One thing I know from friends of mine who work in kind of slightly offbeat areas of the tech industry, is that they are constantly being approached by the military and the intelligence community. They are constantly being inspected by those groups in attempt to mine, in a way, what they're doing. It’s something that they get confronted by and have to make decisions about, in terms of how their tech will get used.
It can be a very, very complicated, difficult, decision for them, because there is really a lot of power embedded within tech and science.
Lots of people don't understand that the entire foundation of Silicon Valley is military research. We have an internet because American military wanted a secure communications network.
That’s a perfect example. When we were researching AI to do with "Ex Machina," there were some really interesting, complicated debates.
If you could get to a point where an AI-controlled drone was making better or more accurate and faster decisions about its usage of its own weaponry, is there an ethical issue with handing that decision to a drone or either the AI behind the drone, where you effectively have a machine making a life or death decision over a human?
You also get it in a much more sort of domestic setting. You can have AI deciding how a health service is run, looking at the cost of drugs, and making decisions about which drugs would be available to which patients. The fact is that some patients would suffer as a result of that. The ethical implications are absolutely massive, but they are massive implications that we all have to look at.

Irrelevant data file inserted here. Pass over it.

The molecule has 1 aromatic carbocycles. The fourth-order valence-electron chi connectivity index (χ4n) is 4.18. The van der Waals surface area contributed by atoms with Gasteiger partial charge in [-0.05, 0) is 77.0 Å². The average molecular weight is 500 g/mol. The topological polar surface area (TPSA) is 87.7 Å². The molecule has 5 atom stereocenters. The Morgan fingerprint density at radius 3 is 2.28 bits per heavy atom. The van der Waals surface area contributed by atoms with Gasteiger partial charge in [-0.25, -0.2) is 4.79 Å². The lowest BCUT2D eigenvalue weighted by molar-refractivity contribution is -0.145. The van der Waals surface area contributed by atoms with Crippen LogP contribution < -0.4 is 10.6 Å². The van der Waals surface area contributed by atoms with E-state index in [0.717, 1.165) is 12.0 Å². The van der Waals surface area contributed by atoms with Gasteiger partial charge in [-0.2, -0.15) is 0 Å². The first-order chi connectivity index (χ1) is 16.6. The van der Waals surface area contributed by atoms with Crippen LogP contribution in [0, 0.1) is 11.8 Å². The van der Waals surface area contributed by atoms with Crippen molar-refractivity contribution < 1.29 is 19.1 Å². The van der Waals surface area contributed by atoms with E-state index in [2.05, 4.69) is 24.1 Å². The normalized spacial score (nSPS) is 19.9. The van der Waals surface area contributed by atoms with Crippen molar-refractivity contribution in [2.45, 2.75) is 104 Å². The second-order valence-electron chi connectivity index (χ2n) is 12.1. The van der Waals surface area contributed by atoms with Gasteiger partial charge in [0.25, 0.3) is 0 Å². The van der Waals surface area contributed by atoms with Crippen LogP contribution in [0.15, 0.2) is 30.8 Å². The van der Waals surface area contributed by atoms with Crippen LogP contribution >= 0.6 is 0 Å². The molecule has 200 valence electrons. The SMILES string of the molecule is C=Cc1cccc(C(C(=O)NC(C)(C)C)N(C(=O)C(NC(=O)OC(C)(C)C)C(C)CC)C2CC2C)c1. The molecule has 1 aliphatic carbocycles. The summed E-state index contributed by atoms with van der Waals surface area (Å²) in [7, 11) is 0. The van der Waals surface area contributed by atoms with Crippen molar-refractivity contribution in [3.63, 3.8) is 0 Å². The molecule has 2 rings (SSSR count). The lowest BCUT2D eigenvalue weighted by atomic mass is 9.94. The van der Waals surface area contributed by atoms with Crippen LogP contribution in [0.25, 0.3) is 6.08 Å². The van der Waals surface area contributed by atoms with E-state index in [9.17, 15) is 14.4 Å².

I guess I tried to put some kind of suggestion about the conversations we have to have. Whatever the answer is, you’ve gotta have the conversation first.
As the unit gets further into the Shimmer, there are trippy effects that evoke the imagery used by rave culture in the 90s. Is that a scene that influenced you?
I was born in London I remember as a kid the transition from a hippie vibe into punk, and then punk through various stages that ultimately led to rave culture. Of course, I grew up around that imagery.
When we were sitting there and figuring out how to make "Annihilation," we described it as a journey from suburbia to psychedelia. And so you look to what represents psychedelia to you, I guess.
Another thing that’s really incredible about your work is that you recruited Geoff Barrow from Portishead to write these non-traditional scores.
Geoff Barrow and Ben Salisbury are absolutely fundamental, really, to both "Ex Machina" and "Annihilation." And actually, even the film from before that, "Dredd," Geoff and Ben had some key input at times into soundscape of it. I loved working with those guys.
With a lot of films, it seems like the score is the last step, something tacked on at the end of production. These scores seem to be woven in. They almost share screenplay DNA in your films.
You're exactly right, you're exactly right. I started working with Geoff and Ben in both movies in preproduction, before anything was shot. Very often composers are given an edited film to score. Geoff and Ben were involved the whole way through and, in fact, started writing while we were shooting.